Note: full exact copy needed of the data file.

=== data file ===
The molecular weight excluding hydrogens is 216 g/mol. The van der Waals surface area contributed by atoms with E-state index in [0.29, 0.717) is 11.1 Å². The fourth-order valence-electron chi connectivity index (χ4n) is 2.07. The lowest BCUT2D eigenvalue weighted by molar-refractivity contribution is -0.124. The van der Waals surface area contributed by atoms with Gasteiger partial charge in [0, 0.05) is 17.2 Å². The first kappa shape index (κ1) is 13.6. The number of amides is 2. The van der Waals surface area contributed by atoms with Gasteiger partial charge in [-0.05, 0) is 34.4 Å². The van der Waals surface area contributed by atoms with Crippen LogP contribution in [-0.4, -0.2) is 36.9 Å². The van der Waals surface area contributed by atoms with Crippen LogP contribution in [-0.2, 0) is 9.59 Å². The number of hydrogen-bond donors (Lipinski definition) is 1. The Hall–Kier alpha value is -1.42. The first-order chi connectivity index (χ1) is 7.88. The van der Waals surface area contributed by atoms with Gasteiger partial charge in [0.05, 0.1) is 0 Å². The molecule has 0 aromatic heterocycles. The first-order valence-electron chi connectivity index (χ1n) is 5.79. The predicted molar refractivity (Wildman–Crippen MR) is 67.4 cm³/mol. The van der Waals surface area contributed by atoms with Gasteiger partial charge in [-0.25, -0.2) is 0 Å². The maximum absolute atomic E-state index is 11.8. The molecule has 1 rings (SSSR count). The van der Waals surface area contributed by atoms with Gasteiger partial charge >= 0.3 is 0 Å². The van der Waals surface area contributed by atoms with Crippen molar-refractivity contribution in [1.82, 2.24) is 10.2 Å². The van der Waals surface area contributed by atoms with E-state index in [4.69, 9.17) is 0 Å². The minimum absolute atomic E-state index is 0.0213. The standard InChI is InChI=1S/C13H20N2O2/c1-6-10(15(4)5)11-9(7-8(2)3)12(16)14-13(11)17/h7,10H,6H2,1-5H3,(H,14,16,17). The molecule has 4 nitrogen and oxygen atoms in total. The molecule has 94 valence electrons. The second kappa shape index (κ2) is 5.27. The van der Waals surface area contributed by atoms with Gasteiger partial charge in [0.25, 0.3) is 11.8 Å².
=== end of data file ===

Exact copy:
The molecular weight excluding hydrogens is 216 g/mol. The van der Waals surface area contributed by atoms with E-state index in [0.29, 0.717) is 11.1 Å². The fourth-order valence-electron chi connectivity index (χ4n) is 2.07. The lowest BCUT2D eigenvalue weighted by molar-refractivity contribution is -0.124. The van der Waals surface area contributed by atoms with Gasteiger partial charge in [0, 0.05) is 17.2 Å². The first kappa shape index (κ1) is 13.6. The number of amides is 2. The van der Waals surface area contributed by atoms with Gasteiger partial charge in [-0.05, 0) is 34.4 Å². The van der Waals surface area contributed by atoms with Crippen LogP contribution in [-0.4, -0.2) is 36.9 Å². The van der Waals surface area contributed by atoms with Crippen LogP contribution in [-0.2, 0) is 9.59 Å². The number of hydrogen-bond donors (Lipinski definition) is 1. The Hall–Kier alpha value is -1.42. The first-order chi connectivity index (χ1) is 7.88. The van der Waals surface area contributed by atoms with Gasteiger partial charge in [0.05, 0.1) is 0 Å². The molecule has 0 aromatic heterocycles. The first-order valence-electron chi connectivity index (χ1n) is 5.79. The predicted molar refractivity (Wildman–Crippen MR) is 67.4 cm³/mol. The van der Waals surface area contributed by atoms with Gasteiger partial charge in [-0.25, -0.2) is 0 Å². The maximum absolute atomic E-state index is 11.8. The molecule has 1 rings (SSSR count). The van der Waals surface area contributed by atoms with Gasteiger partial charge >= 0.3 is 0 Å². The van der Waals surface area contributed by atoms with Crippen molar-refractivity contribution in [1.82, 2.24) is 10.2 Å². The van der Waals surface area contributed by atoms with E-state index in [4.69, 9.17) is 0 Å². The minimum absolute atomic E-state index is 0.0213. The standard InChI is InChI=1S/C13H20N2O2/c1-6-10(15(4)5)11-9(7-8(2)3)12(16)14-13(11)17/h7,10H,6H2,1-5H3,(H,14,16,17). The molecule has 4 nitrogen and oxygen atoms in total. The molecule has 94 valence electrons. The second kappa shape index (κ2) is 5.27. The van der Waals surface area contributed by atoms with Gasteiger partial charge in [0.25, 0.3) is 11.8 Å².